Bret McCabe pens an interesting essay in the Baltimore City Paper about the contemporary success of a series of crime shows—Cops, the Law and Orders, and 24.
I'm not saying there's a cabal of political and television suits who decide how to spin news-cycle talking points into TV drama (Fox News would have to be the subject of a completely different examination). I'm just saying you can draw parallels between a culture and how it chooses to represent itself. I'm just saying that there's something to consider in the fact that, although obviously developed in a Sept. 10th world, 24 premiered after contemporary American domestic and foreign policy on terrorism was irrevocably and cataclysmic forever changed. I'm just saying that surely it's not incidental that a show about the most competent and effective U.S. military personnel ever appears in the fall of the third year of one of the modern military's most incompetent, disorganized, and stalled occupations of the modern era. I'm just saying that when Jack Bauer sticks a knife into the knee of a potential subject and momentarily loses his cool and turns to his unlikely Arab accomplice and confesses that he doesn't know if can he do it anymore and the guy replies, "You'll remember," maybe I shouldn't chortle as hard as I did.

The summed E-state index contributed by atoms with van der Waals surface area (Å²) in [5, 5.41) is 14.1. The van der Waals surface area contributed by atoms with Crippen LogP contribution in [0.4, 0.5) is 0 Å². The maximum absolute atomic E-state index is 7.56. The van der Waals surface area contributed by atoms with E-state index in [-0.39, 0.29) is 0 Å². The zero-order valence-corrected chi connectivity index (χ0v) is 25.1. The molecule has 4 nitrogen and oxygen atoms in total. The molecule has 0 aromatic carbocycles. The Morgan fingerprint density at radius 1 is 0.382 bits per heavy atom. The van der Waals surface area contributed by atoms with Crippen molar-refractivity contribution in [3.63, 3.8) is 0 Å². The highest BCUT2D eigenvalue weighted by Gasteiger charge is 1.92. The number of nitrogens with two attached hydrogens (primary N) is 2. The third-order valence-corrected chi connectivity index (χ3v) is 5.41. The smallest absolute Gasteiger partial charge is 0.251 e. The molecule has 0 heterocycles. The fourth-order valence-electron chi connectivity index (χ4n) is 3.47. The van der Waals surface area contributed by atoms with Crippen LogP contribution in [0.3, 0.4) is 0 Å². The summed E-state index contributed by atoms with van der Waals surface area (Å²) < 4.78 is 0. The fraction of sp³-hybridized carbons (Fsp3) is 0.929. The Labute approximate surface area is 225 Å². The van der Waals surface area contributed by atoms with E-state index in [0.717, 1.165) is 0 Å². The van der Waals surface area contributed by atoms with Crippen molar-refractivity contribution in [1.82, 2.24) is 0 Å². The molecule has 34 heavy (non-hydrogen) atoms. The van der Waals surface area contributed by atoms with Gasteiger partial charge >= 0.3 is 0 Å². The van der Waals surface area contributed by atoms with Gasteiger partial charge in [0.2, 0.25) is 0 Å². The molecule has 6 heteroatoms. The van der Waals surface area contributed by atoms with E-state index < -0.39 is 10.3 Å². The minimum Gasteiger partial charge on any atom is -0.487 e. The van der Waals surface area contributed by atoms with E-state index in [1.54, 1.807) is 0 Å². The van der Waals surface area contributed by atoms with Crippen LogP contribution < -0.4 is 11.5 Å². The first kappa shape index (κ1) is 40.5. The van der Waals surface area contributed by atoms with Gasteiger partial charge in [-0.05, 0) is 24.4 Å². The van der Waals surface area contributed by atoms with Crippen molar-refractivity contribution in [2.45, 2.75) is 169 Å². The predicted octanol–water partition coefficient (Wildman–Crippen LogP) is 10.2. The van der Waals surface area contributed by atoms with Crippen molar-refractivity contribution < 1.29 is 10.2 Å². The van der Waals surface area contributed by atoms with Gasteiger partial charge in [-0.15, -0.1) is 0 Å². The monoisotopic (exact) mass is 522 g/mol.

The torture-solves-problems and terrorists-are-under-my bed narratives of 24 are pretty well-trod territory, which paleocon Michael Brendan Dougherty ran his tractor over back in March. The most interesting show of the decade, though, from a policy- and public mood-altering perspective is probably To Catch a Predator. I remember voting in Virginia's Fairfax County in 2005, a little bit after the first episode of Chris Hansen's show debuted with a sting in… Fairfax County. Not long before the election Republican attorney general candidate Bob McDonnell started running ads and sending mail declaring he was "tough on sexual predators" (the TV ad had a nice Kubrickian long shot of a sad, creepy criminal bowing his head as jail doors clanged). McDonnell, who'd been down in the polls occasionally, won by less than 1000 votes. I don't know how many campaigns or legislative sessions the show and its induced hysteria have affected since then. I'm guessing "lots."